More: “Of the 25 largest government agencies, 17 saw modest increases in Hispanic hires in fiscal year 2008 over fiscal 2007, with most being made at the lower- and mid-level general schedule levels. At higher levels of government, Hispanics accounted for 3.6 percent of the Senior Executive Service during fiscal year 2008, according to OPM figures. 

California State University Long Beach

While the pool of “qualified” Latinos is relatively small, we had two highly qualified and highly ranked Latino candidates for the deanship of Health and Human Services, and for the associate vice president for academic personnel positions, although neither was offered the position.
Only two Latinos chair academic departments university-wide, one being the Department of Chicano and Latino Studies that has the same number of full-time faculty as it had when established 40 years ago.
Only one Latino is a college dean and not one is an associate dean — a critical point as chairs and associate deans are the pipeline to develop competitive candidates for executive management positions.
There are no Latinos currently on the Academic Senate Executive Committee, nor as a chair of any Academic Senate committee or council.
No Latinos were appointed to serve on leadership teams for the Western Association of Schools and Colleges (WASC) accreditation visit in spring 2009 and, in fact, there were no Latinos on any of the WASC committees — a key factor as the WASC evaluation commended CSULB’s stated commitment to diversity, but noted the lack of a strategic plan and vision for making that value a reality.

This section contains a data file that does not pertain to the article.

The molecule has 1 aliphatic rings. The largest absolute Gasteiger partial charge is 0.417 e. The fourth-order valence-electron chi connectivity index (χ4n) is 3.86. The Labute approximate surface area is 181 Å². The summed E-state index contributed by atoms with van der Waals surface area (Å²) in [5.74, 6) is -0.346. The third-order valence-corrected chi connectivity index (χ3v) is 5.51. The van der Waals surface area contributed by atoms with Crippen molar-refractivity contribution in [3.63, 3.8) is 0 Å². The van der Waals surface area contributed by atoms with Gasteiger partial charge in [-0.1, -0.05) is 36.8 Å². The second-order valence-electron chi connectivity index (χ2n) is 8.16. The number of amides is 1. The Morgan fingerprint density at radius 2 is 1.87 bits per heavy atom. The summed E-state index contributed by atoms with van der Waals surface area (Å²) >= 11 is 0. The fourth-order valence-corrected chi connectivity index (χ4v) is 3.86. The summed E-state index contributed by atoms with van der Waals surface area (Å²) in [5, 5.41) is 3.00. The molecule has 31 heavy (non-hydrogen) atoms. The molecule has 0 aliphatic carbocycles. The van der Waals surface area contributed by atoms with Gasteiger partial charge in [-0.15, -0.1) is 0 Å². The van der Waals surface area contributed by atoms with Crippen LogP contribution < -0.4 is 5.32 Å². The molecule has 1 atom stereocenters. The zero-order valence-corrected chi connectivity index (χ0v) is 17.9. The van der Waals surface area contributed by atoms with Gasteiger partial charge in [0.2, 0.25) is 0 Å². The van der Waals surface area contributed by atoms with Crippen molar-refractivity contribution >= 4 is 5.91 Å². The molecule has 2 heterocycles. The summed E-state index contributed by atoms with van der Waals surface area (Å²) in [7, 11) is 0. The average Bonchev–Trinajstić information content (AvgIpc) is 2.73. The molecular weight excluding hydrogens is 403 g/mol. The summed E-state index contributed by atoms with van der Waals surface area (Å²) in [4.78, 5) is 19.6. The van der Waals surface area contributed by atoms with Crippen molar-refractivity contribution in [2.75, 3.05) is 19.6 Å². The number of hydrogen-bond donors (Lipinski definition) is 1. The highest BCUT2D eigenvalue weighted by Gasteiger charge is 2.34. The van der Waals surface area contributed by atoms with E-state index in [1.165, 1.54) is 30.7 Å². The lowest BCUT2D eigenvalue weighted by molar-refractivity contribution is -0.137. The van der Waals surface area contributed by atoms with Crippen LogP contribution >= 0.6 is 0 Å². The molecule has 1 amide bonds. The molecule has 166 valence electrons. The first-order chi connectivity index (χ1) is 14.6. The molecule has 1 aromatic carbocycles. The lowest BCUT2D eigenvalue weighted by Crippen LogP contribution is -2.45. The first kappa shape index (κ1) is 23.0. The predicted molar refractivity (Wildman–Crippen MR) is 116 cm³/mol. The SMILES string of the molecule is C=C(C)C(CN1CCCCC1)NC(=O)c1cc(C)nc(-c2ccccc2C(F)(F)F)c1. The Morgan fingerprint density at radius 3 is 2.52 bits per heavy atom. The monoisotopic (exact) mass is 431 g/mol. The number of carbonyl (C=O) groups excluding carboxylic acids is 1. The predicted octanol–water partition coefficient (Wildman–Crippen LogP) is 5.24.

Foundations are failing to recruit diverse board leadership, with Hispanics being the most under represented compared to their growing number in American society, according to a new report.
The report, by the Greenlining Institute, a public-policy advocacy group in Berkeley, Calif., that has pushed foundations to give more to minority causes, said a quarter of the board members at the 46 wealthiest foundations in America are Hispanic, black, or Asian. Thirteen of the grant makers — 28 percent — had no board members from the three racial and ethnic populations.